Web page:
Crocheting is a wonderful hobby that can soon have you on your way to being the talk of the town with your artful baby blankets, your terrific hats, and your lovely sweaters. Advanced crochet can have you making things as fantastic as exquisite lace with very fine yarn. For the beginner though, one of the advantages of this hobby is that it is very inexpensive to get started, since the tools you’ll need at the onset are low cost and few in number.
At minimum you’ll need a couple of crochet hooks. These come in a variety of different widths, and unless you’re doing very advanced crocheting, you won’t need the exceptionally large ones called Afghan hooks. These come in lengths that can be from 9-20 inches (22.86-50.8 cm) long and are meant for projects where you most hold lots of stitches on your crochet hook. Instead, look for smaller length hooks, with a width approximately a quarter to a half of your index finger width. You may see these marketed as “standard” crochet hooks.
Another thing you’ll need before you start crocheting is some yarn. For early projects and learning, choose light colored yarn. Plain acrylic in a light color is a good choice since it is inexpensive. Darker yarn makes it harder to see mistakes, which you will make if you’re a beginner. So try your first projects in colors like white, pink, yellow, or light blue, and stay away from dark brown, gray, navy blue and black.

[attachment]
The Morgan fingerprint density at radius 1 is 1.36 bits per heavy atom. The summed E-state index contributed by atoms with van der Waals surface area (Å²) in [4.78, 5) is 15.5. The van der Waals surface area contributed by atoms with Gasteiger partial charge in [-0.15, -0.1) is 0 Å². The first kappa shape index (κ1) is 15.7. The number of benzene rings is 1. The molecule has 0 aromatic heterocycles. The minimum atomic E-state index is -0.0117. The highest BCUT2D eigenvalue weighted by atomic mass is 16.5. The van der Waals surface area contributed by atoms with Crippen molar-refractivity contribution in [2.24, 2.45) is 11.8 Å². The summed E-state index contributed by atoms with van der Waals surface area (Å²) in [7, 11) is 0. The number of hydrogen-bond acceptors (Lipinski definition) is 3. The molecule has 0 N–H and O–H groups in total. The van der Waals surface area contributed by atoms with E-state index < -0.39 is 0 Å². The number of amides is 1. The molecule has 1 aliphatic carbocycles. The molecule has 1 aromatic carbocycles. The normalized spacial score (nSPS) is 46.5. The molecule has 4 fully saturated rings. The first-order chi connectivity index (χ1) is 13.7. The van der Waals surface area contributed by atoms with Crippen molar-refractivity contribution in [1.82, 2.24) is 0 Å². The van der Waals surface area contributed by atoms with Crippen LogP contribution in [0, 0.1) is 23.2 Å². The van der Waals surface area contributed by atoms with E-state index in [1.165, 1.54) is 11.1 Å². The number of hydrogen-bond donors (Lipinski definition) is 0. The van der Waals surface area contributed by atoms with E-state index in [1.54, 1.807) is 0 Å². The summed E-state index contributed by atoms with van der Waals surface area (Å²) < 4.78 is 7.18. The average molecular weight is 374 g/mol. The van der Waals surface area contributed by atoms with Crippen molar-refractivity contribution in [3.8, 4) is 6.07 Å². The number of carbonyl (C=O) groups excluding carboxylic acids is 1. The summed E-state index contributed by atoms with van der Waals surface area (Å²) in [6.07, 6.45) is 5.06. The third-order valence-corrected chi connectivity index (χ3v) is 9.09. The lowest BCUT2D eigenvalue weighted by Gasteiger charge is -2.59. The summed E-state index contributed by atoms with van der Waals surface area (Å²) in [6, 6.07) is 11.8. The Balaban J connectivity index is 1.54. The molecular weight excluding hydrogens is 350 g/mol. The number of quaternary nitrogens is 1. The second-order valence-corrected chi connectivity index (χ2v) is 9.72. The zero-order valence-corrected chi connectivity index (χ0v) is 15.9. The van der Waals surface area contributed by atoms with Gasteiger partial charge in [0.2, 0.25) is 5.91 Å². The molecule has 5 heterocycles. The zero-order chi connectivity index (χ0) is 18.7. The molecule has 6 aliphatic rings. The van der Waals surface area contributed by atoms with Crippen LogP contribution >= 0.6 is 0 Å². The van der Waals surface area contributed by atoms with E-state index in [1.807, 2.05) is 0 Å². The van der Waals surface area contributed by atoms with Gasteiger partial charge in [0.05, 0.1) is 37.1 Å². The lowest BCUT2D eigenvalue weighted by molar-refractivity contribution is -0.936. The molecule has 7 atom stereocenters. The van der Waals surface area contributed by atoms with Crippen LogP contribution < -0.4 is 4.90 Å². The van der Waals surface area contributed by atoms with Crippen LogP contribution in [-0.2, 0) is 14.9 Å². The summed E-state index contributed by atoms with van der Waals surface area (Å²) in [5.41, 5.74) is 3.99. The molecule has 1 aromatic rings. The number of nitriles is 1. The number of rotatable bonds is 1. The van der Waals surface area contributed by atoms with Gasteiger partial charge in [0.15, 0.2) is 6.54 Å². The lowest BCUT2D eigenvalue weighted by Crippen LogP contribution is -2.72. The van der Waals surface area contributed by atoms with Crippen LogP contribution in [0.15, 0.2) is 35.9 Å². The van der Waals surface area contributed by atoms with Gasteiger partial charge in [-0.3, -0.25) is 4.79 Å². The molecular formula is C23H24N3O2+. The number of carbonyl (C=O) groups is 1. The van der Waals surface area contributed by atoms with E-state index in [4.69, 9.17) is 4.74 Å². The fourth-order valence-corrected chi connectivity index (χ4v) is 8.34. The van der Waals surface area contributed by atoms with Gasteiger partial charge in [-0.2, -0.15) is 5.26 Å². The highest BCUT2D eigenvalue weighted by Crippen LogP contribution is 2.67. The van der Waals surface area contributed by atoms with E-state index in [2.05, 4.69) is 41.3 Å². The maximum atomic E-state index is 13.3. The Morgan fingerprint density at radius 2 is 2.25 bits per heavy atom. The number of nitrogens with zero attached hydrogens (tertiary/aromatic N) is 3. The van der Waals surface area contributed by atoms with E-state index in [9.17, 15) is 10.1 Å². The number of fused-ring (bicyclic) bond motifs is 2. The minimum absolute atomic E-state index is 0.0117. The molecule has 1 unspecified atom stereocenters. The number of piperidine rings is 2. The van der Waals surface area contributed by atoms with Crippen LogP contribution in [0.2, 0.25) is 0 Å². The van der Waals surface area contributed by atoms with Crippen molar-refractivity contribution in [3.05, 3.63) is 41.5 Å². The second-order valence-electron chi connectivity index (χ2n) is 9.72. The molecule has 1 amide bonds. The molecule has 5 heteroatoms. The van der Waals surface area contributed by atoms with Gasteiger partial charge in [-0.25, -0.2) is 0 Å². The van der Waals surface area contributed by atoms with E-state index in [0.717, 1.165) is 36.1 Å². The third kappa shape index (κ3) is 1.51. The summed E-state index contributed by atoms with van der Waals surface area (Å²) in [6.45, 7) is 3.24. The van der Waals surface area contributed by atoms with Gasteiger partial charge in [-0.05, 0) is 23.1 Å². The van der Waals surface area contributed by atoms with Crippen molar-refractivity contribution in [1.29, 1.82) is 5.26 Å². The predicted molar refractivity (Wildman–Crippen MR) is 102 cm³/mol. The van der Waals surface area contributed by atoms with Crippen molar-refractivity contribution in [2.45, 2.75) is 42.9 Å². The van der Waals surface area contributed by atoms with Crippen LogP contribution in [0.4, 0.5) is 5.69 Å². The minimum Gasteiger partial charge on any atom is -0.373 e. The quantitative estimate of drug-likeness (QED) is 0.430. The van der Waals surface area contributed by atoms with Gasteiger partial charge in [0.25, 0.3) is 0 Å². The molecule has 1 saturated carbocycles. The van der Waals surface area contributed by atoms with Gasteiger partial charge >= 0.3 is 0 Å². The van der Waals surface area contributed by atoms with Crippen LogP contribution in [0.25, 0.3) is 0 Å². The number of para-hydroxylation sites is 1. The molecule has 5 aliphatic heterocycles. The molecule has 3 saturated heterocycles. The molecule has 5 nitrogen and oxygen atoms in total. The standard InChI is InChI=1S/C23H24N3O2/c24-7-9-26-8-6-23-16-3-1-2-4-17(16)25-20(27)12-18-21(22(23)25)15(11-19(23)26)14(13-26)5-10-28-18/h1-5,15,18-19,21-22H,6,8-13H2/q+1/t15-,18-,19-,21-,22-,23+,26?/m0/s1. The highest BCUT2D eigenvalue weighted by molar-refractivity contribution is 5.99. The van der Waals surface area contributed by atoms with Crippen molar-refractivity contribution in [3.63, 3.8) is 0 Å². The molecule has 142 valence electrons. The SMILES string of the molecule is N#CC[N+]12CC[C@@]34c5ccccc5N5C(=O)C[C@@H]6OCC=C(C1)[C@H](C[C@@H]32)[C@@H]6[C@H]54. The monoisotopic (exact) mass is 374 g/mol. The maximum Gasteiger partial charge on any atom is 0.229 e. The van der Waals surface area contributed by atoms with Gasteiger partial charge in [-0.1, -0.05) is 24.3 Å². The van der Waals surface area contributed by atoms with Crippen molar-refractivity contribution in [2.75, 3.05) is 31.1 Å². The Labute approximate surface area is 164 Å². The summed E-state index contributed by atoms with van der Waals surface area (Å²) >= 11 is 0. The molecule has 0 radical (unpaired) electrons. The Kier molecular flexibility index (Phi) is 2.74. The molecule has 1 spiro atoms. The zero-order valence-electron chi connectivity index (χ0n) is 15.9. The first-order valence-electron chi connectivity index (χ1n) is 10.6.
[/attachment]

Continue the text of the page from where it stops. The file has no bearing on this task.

You will also need scissors for your first crocheting projects, to trim and finish yarn on projects. These don’t have to be very special, but do have a pair handy. You may also require a needle and thread in a comparable or matching color to your yarn. Some crochet patterns have you sew pieces together. Other times these are attached with different crochet stitches.
Crochet books or crocheting videos and DVDs can be extremely helpful when you get started. It does help to have visual demonstration of stitches, so choose a book with good pictures or a DVD. The only trouble with learning on your own is that you don’t have anyone but yourself to make suggestions as you work, which can be frustrating. If possible, try to learn this art in local classes (these may be offered freely at yarn shops), or beg a friend or neighbor who is skilled at crocheting to teach you. Having the reinforcement of someone supportive as you begin is often the best crocheting “tool.”